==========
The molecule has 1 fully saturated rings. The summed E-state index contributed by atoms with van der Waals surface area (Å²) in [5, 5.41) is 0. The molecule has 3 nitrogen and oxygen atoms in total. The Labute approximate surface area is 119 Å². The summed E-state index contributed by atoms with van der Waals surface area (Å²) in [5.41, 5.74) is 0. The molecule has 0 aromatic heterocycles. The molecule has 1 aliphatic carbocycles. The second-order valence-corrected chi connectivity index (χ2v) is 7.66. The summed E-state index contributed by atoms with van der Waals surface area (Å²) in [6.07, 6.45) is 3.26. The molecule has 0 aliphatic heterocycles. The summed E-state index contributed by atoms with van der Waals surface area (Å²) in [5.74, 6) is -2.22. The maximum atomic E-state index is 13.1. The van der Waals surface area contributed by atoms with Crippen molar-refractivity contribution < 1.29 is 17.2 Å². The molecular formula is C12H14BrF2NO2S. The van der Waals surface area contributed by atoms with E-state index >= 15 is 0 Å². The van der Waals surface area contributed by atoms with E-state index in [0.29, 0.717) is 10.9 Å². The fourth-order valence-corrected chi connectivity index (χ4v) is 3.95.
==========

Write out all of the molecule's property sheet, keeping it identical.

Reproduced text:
The molecule has 1 fully saturated rings. The summed E-state index contributed by atoms with van der Waals surface area (Å²) in [5, 5.41) is 0. The molecule has 3 nitrogen and oxygen atoms in total. The Labute approximate surface area is 119 Å². The summed E-state index contributed by atoms with van der Waals surface area (Å²) in [5.41, 5.74) is 0. The molecule has 0 aromatic heterocycles. The molecule has 1 aliphatic carbocycles. The second-order valence-corrected chi connectivity index (χ2v) is 7.66. The summed E-state index contributed by atoms with van der Waals surface area (Å²) in [6.07, 6.45) is 3.26. The molecule has 0 aliphatic heterocycles. The summed E-state index contributed by atoms with van der Waals surface area (Å²) in [5.74, 6) is -2.22. The maximum atomic E-state index is 13.1. The van der Waals surface area contributed by atoms with Crippen molar-refractivity contribution < 1.29 is 17.2 Å². The molecular formula is C12H14BrF2NO2S. The van der Waals surface area contributed by atoms with E-state index >= 15 is 0 Å². The van der Waals surface area contributed by atoms with E-state index in [0.29, 0.717) is 10.9 Å². The fourth-order valence-corrected chi connectivity index (χ4v) is 3.95.